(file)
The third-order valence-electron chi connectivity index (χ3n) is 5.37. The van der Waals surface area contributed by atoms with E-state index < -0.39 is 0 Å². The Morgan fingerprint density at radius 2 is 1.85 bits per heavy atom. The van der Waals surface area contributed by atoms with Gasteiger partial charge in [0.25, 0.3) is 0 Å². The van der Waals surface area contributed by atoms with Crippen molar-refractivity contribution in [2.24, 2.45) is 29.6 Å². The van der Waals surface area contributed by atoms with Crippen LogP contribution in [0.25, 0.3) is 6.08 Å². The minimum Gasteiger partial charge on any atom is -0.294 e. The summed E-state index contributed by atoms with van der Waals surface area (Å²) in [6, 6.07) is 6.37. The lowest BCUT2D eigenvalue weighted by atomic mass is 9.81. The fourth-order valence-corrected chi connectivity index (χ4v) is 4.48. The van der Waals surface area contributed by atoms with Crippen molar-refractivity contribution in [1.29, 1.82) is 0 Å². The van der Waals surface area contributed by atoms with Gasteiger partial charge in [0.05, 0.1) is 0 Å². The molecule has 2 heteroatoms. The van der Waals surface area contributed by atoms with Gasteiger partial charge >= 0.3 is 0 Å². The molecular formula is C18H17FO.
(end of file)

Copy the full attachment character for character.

The third-order valence-electron chi connectivity index (χ3n) is 5.37. The van der Waals surface area contributed by atoms with E-state index < -0.39 is 0 Å². The Morgan fingerprint density at radius 2 is 1.85 bits per heavy atom. The van der Waals surface area contributed by atoms with Gasteiger partial charge in [0.25, 0.3) is 0 Å². The van der Waals surface area contributed by atoms with Crippen molar-refractivity contribution in [2.24, 2.45) is 29.6 Å². The van der Waals surface area contributed by atoms with Crippen LogP contribution in [0.25, 0.3) is 6.08 Å². The minimum Gasteiger partial charge on any atom is -0.294 e. The summed E-state index contributed by atoms with van der Waals surface area (Å²) in [6, 6.07) is 6.37. The lowest BCUT2D eigenvalue weighted by atomic mass is 9.81. The fourth-order valence-corrected chi connectivity index (χ4v) is 4.48. The van der Waals surface area contributed by atoms with Crippen molar-refractivity contribution in [1.29, 1.82) is 0 Å². The van der Waals surface area contributed by atoms with Gasteiger partial charge in [0.05, 0.1) is 0 Å². The molecule has 2 heteroatoms. The van der Waals surface area contributed by atoms with Gasteiger partial charge >= 0.3 is 0 Å². The molecular formula is C18H17FO.